These events culminate in a potentially positive outcome as both Israel and the PA pull back from confrontation, accepting a request from the Quartet – the EU, US, UK and Russia – for a return to the negotiating table. Annexation and Abbas’ declaration of independence are suspended as the two sides commence talks, based around the 2002 Arab Peace Initiative and the Trump plan.
The simulation outlines a chronology of “explosive events” following Netanyahu’s annexation announcement. These include:
• Unrest in the West Bank sees the PA at risk of losing control of security, with its forces absent from many urban areas and the void filled by Tazim militia forces who are not under Abbas’ control.
• The PA launches a “liberate Area C” campaign – that part of the West Bank where the 1993 Oslo Accords granted Israel temporary control – with signs and flags welcoming those “entering Palestinian territory” erected. A group of Palestinian youths seize a hilltop between Psagot and Kochav Yaakov, which the PA dispatches its forces to protect against any potential action by the IDF.
• Rocket and terror attacks begin, with Islamic Jihad launching missiles from Gaza and gunfire targeting Israeli vehicles near Beit El, in which a father is killed and his children injured. Israeli police receive reports that a couple visiting Mevo Dotan have gone missing. Mobile phone signals tracked to Jenin suggest they may have been abducted. Hamas’ leadership is believed likely to “encourage and initiate terrorist attacks and violence in the West Bank, while maintaining a low level of attacks from the Gaza Strip” so as not to provoke a potentially destabilising Israeli response to its rule there.
• Israel agrees to a request from Jordan for a plane carrying King Abdullah to fly to Ramallah to visit Abbas. It conditions its agreement on Abdullah not participating in any ceremony to mark the establishment of a Palestinian state. However, on his arrival, the monarch joins Abbas and the secretary-general of the Arab League at the head of a parade which sets off towards Jerusalem.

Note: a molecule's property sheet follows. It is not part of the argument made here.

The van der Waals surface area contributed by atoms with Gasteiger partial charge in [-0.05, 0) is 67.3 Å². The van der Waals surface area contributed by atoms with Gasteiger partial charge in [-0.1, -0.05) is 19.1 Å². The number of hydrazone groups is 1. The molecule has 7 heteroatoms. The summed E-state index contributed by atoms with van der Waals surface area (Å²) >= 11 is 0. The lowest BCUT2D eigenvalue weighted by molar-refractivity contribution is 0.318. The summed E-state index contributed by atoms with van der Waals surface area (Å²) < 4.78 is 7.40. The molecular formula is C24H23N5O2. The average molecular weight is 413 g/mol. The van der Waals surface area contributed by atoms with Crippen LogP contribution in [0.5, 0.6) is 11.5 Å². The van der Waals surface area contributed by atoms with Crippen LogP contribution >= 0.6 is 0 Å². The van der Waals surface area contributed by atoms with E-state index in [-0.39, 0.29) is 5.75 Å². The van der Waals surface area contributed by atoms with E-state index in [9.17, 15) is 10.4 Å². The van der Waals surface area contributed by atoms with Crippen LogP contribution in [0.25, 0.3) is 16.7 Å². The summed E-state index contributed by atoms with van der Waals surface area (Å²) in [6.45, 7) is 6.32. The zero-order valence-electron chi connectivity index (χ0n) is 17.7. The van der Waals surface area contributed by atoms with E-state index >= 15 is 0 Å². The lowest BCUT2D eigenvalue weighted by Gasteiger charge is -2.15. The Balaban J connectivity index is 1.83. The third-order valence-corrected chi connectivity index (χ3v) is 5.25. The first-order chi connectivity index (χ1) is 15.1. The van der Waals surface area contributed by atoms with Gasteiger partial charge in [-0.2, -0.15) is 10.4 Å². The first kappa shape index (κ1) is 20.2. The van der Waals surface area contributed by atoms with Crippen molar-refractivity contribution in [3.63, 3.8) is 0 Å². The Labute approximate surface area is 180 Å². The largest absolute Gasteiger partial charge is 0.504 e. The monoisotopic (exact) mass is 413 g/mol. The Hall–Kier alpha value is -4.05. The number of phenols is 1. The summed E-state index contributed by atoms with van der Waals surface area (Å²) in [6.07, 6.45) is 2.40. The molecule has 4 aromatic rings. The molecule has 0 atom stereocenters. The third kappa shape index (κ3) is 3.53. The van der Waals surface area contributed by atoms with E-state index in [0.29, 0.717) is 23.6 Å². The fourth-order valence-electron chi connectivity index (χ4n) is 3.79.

• As Israel moves towards annexation, rioting erupts on the Gaza border and, encouraged by Turkey, at Jerusalem’s Temple Mount. Protesters are killed in clashes with Israeli security forces. In the West Bank, violence intensifies, with attacks on Israeli cars, and confrontations between groups of settlers and Palestinians each attempting to take command of hilltop outposts in Area C. Tit-for-tat attacks on religious buildings in Hebron occur.
• IDF reservists are called up amid mounting disquiet and protests in Israel. The protesters adopt the slogan “for what”.
• The regional fallout is swift: rockets are fired into northern Israel from Lebanon, Turkey dispatches three frigates to the Gaza coast, and mass demonstrations in Amman force Abdullah to freeze the 1994 peace agreement with Israel and demand its diplomats leave the Jordanian capital. Seizing on the chaos, Iran announces it will enrich uranium to 20 percent and leave the Non-Proliferation Treaty. Annexation, the war game suggests, thus compromises Israel’s primary security goal of the past decade: preventing Iran obtaining “military nuclear capability” and, through its support for Hezbollah, consolidating its threat to Israel’s northern border.
• A meeting of the Quartet in Moscow seeks to ease tensions and prevent a further escalation. It calls on Israel to suspend annexation, the PA to halt its declaration of independence, and both sides to begin direct negotiations. Negotiations will be conducted with no prior conditions, and based on the Arab Peace Initiative, Trump’s peace plan, and prior relevant international decisions. Israel and the PA accept the Quartet’s proposal.
But this seemingly hopeful end to the annexation crisis – a return to direct negotiations for the first time in six years – is not, the INSS warns, in any way preordained. “In the war game, a way was found to exit [the annexation] trap,” the report suggests. But, it continues, “in reality it is questionable whether this exit will be accessible or practical.”